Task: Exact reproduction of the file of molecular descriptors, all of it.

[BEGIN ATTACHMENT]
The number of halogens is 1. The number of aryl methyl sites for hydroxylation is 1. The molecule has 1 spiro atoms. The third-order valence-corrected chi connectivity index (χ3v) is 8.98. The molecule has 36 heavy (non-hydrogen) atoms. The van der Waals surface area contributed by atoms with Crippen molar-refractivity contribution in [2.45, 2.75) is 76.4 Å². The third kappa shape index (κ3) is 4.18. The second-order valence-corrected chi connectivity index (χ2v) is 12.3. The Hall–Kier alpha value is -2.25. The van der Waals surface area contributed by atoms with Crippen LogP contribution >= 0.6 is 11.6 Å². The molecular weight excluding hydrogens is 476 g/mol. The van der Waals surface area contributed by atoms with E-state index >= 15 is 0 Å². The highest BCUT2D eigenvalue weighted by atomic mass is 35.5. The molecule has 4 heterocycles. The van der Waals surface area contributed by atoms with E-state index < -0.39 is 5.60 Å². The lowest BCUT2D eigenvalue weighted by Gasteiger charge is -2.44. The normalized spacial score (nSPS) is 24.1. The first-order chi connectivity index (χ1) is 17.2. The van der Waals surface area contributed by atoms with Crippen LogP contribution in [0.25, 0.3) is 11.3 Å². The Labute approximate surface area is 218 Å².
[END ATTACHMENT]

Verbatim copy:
The number of halogens is 1. The number of aryl methyl sites for hydroxylation is 1. The molecule has 1 spiro atoms. The third-order valence-corrected chi connectivity index (χ3v) is 8.98. The molecule has 36 heavy (non-hydrogen) atoms. The van der Waals surface area contributed by atoms with Crippen molar-refractivity contribution in [2.45, 2.75) is 76.4 Å². The third kappa shape index (κ3) is 4.18. The second-order valence-corrected chi connectivity index (χ2v) is 12.3. The Hall–Kier alpha value is -2.25. The van der Waals surface area contributed by atoms with Crippen LogP contribution >= 0.6 is 11.6 Å². The molecular weight excluding hydrogens is 476 g/mol. The van der Waals surface area contributed by atoms with E-state index >= 15 is 0 Å². The highest BCUT2D eigenvalue weighted by atomic mass is 35.5. The molecule has 4 heterocycles. The van der Waals surface area contributed by atoms with E-state index < -0.39 is 5.60 Å². The lowest BCUT2D eigenvalue weighted by Gasteiger charge is -2.44. The normalized spacial score (nSPS) is 24.1. The first-order chi connectivity index (χ1) is 17.2. The van der Waals surface area contributed by atoms with Crippen LogP contribution in [0.25, 0.3) is 11.3 Å². The Labute approximate surface area is 218 Å².